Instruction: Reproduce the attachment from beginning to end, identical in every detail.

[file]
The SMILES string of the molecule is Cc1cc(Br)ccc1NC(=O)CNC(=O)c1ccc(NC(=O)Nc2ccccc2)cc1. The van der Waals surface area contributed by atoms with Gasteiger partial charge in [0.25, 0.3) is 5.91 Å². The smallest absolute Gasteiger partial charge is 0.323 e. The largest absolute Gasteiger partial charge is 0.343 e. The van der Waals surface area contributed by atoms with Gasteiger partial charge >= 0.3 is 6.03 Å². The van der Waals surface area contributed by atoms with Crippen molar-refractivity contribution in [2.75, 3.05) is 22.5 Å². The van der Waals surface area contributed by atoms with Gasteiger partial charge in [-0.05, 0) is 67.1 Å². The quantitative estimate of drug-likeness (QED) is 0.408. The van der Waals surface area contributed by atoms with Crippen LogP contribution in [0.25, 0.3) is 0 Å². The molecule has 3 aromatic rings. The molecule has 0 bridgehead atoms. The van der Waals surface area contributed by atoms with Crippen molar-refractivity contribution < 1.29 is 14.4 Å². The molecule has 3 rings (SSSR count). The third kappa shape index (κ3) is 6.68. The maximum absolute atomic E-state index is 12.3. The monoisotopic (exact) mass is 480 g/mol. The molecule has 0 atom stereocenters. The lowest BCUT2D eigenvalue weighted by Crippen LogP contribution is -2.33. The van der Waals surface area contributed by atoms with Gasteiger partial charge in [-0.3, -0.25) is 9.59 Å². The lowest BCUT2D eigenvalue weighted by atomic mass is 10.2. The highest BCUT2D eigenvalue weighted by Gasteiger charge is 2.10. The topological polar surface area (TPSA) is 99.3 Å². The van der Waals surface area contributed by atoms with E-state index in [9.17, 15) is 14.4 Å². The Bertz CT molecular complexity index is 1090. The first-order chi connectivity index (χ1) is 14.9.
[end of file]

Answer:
The SMILES string of the molecule is Cc1cc(Br)ccc1NC(=O)CNC(=O)c1ccc(NC(=O)Nc2ccccc2)cc1. The van der Waals surface area contributed by atoms with Gasteiger partial charge in [0.25, 0.3) is 5.91 Å². The smallest absolute Gasteiger partial charge is 0.323 e. The largest absolute Gasteiger partial charge is 0.343 e. The van der Waals surface area contributed by atoms with Gasteiger partial charge >= 0.3 is 6.03 Å². The van der Waals surface area contributed by atoms with Crippen molar-refractivity contribution in [2.75, 3.05) is 22.5 Å². The van der Waals surface area contributed by atoms with Gasteiger partial charge in [-0.05, 0) is 67.1 Å². The quantitative estimate of drug-likeness (QED) is 0.408. The van der Waals surface area contributed by atoms with Crippen LogP contribution in [0.25, 0.3) is 0 Å². The molecule has 3 aromatic rings. The molecule has 0 bridgehead atoms. The van der Waals surface area contributed by atoms with Crippen molar-refractivity contribution < 1.29 is 14.4 Å². The molecule has 3 rings (SSSR count). The third kappa shape index (κ3) is 6.68. The maximum absolute atomic E-state index is 12.3. The monoisotopic (exact) mass is 480 g/mol. The molecule has 0 atom stereocenters. The lowest BCUT2D eigenvalue weighted by Crippen LogP contribution is -2.33. The van der Waals surface area contributed by atoms with Gasteiger partial charge in [-0.3, -0.25) is 9.59 Å². The lowest BCUT2D eigenvalue weighted by atomic mass is 10.2. The highest BCUT2D eigenvalue weighted by Gasteiger charge is 2.10. The topological polar surface area (TPSA) is 99.3 Å². The van der Waals surface area contributed by atoms with E-state index in [9.17, 15) is 14.4 Å². The Bertz CT molecular complexity index is 1090. The first-order chi connectivity index (χ1) is 14.9.